“The Eminem Show” is filled with so many iconic songs, including this stand out. “Square Dance” saw Eminem exercising a few political demons, lamenting America’s involvement in Iraq and calling out then President George W, Bush, the U.S. senate and even Uncle Sam! Verse 2 paints a compelling picture of world in which young men are drafted and sent to fight a political war on foreign soil, something Eminem rails against with acerbic wit and piecing hyperbole. The entire song is a middle finger to Eminem’s perceived enemies, but the second verse contains the best jabs
 

#7: “Sing for the Moment”
Verse 1

 
Imbued with emotion from the first chord thanks to a sample of Aerosmith’s “Dream On”, “Sing for the Moment” featured an Eminem locked and loaded and ready to take on a range of different subjects. However, it’s the song’s first verse that hits home the hardest, with the Mathers taking shots at the difficult upbringings of early 2000s youth. It’s clear that Eminem is drawing from his own turbulent past, but makes his lyrics ubiquitous enough that they can be applied to any era, past, present or future. Best lyric? His house is a broken home, there's no control, he just let's his emotions / Go”.
 
 
 

#6: “Rap God”
Verse 3

 
 
Eminem spits lyrics the way Stephen King writes novels: quickly. And his rapid-fire flow was never more on display than in “Rap God’s” third verse. In the verse he manages to run through a slew of different styles and tempos and drops more metaphors in three minutes than most rappers deliver in an entire album. As the title of the track implies and the third verse confirms, Eminem is truly a “Rap God”. The Grammy nominated song features Em spazzing out for nearly 6 minutes, dropping a ton of diverse references that both established his cultural longevity and his affinity for rap history.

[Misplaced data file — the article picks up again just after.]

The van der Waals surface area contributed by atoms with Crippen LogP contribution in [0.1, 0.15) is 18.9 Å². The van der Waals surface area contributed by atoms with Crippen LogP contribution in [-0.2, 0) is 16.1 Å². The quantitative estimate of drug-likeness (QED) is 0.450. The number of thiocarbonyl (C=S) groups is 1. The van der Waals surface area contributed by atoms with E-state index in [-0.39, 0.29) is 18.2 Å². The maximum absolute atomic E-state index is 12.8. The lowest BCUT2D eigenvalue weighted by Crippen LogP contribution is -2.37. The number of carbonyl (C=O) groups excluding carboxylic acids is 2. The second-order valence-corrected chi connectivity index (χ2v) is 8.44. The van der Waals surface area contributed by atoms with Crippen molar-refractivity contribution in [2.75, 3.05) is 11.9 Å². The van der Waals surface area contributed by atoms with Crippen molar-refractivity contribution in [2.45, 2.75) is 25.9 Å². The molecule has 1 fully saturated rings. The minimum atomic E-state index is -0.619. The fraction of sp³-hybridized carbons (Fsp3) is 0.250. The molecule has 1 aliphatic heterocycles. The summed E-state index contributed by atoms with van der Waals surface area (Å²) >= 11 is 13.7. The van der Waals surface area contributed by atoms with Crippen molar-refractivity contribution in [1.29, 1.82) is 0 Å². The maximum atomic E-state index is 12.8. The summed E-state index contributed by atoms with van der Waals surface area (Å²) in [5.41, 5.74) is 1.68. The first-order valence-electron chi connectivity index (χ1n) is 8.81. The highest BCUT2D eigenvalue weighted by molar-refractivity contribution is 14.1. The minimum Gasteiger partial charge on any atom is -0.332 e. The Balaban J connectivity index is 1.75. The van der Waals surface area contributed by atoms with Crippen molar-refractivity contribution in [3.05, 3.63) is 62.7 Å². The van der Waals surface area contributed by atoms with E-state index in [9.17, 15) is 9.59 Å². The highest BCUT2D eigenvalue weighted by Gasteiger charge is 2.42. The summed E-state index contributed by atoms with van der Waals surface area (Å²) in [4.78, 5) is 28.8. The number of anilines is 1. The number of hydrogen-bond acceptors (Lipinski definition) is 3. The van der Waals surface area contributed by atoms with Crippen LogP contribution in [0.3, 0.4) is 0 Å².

#5: “Just Don’t Give a F*ck”
Verse 1

 
Few song titles personify an artist as succinctly as this. “Just Don’t Give” functioned as both a brilliant introduction to an up and coming rapper, and a perfect embodiment of Eminem’s core mantra. And while the entire song is peppered with tiny moments of personal introspection the first verse is easily the best. Instead of inviting listeners to question what he’s all about Em straight up tells them with lines like “My name is Marshall Mathers, I'm an alcoholic” and going on to say he’ll slit your throat and he’s coming for your cash. If it weren’t for the head-bobbin’ beat, we’d be terrified.